[--name <group_name> | --secondary <hostname>] [--pipestdin] [--plugin] [--policymode sudo | pmpolicy]
[--unix [<policy_server_host> ...]] [--verbose] [--batch]
         [--plugin] [--unix] [-- verbose] --unconfig

Use the pmsrvconfig command to configure or reconfigure a policy server. You can run it in interactive or batch mode to configure a primary or secondary policy server.


pmsrvconfig has the following options.

Table 43: Options: pmsrvconfig
Option Description

-a | --accept

Accepts the End User License Agreement (EULA), /opt/quest/qpm4u/qpm4u_eula.txt.

-b | --batch

Runs in batch mode; does not use colors or require user input.

-d <variable>=<value> | --define <variable>=<value>

Specifies a variable for the pm.settings file and its associated value.

-h | --help

Displays usage information.

-i | --interactive

Runs in interactive mode; prompts for configuration parameters instead of using the default values.

-f <path> | --import <path>

Imports policy data from the specified path.

  • Privilege Manager for Unix: The path may be set to either a file or a directory when using the pmpolicy type.
  • Privilege Manager for Sudo: The path must be set to a file when using the sudo policy type.

-l | --license <license_file>

Specifies the full pathname of an .xml license file. You can specify this option multiple times with different license files.

-m sudo | pmpolicy | --policymode sudo | pmpolicy

Specifies the type of security policy:

  • sudo
  • pmpolicy

Default: sudo

-n | --name <group_name>

Uses group_name as the policy server group name.

-p | --plugin

Configures the Sudo Plugin.

NOTE: This option is only available when using the sudo policy type (Privilege Manager for Sudo).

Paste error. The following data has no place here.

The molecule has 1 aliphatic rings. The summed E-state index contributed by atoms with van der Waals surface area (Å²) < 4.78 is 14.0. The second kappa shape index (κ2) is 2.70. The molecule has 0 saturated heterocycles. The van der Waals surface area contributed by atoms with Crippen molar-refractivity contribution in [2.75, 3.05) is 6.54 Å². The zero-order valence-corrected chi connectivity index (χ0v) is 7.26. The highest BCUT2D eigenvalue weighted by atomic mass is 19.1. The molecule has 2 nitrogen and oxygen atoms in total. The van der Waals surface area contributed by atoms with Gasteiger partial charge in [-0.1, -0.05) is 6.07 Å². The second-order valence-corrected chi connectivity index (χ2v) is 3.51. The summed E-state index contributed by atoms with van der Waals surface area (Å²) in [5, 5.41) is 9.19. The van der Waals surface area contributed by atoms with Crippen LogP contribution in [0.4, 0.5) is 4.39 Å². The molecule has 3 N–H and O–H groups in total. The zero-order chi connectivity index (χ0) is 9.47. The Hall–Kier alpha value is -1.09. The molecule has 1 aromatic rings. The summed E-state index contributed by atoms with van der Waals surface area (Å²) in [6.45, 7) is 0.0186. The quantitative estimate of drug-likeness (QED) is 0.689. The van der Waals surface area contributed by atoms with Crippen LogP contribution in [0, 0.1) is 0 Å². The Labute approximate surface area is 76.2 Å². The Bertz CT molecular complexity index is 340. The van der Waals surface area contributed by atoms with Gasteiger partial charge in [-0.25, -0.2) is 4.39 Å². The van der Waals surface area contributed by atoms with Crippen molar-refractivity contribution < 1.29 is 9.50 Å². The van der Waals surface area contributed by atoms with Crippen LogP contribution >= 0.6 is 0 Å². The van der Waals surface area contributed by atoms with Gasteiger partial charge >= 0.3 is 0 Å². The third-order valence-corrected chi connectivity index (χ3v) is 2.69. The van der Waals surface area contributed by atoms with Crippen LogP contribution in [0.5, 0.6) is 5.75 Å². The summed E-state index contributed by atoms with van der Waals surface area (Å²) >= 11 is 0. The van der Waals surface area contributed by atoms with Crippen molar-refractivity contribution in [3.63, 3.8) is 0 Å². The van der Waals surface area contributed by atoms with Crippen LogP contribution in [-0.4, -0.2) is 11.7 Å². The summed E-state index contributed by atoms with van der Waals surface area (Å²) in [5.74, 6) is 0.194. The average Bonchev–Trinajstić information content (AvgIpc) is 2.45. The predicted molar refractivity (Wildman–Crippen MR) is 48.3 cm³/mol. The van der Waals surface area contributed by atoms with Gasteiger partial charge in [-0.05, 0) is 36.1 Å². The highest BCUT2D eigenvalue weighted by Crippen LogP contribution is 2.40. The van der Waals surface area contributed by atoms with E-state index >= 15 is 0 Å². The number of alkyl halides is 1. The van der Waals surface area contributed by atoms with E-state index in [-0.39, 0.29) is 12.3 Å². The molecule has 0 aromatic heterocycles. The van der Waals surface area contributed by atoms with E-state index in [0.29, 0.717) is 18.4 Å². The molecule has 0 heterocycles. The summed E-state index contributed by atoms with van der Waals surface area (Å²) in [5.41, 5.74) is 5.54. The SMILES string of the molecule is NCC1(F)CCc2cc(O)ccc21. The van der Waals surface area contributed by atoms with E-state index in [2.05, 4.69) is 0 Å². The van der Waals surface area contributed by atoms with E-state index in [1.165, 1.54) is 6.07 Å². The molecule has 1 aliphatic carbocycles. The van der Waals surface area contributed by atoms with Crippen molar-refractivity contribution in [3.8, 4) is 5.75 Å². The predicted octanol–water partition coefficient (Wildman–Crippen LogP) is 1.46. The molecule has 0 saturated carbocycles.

-q | --pipestdin

Pipes password to stdin if password is required.

-s | --secondary <hostname>

Configures host to be a secondary policy server where hostname is the primary policy server.

-u | --unconfig

Unconfigures a Privilege Manager for Sudo server.

-v | --verbose

Displays verbose output while configuring the host.


The following example accepts the End User License Agreement (EULA) and imports the sudoers file from /root/tmp/sudoers as the initial policy:

# pmsrvconfig –a –f /root/tmp/sudoers

By using the –a option, you are accepting the terms and obligations of the EULA in full.

By default, the primary policy server you configure uses the host name as the policy server group name. To provide your own group name, use the –n command option, like this:

# pmsrvconfig –a –n <MyPolicyGroup>

where <MyPolicyGroup> is the name of your policy group.


Directory where pmsrvconfig logs are stored: /opt/quest/qpm4u/install


pmsrvinfo [--csv] | -v

Use the pmsrvinfo command to display information about the group in either human readable or CSV format. You can run this program on any server in the policy group.


pmsrvinfo has the following options.

Table 44: Options: pmsrvinfo
Option Description
--csv Displays information in .CSV format, instead of human readable output.
-v Displays the Privilege Manager version number and exits.

# pmsrvinfo
Policy Server Configuration: 
Privilege Manager version   : 6.0.0 (nnn) 
Listening port for pmmasterd daemon    : 12345 
Comms failover method                  : random 
Comms timeout(in seconds)              : 10 
Policy type in use                     : sudo 
Group ownership of logs                : pmlog 
Group ownership of policy repository   : pmpolicy 
Policy server type                     : primary 
Primary policy server for this group   : adminhost1 
Group name for this group              : adminGroup1 
Location of the repository             :
Hosts in the group                     : adminhost1 adminhost2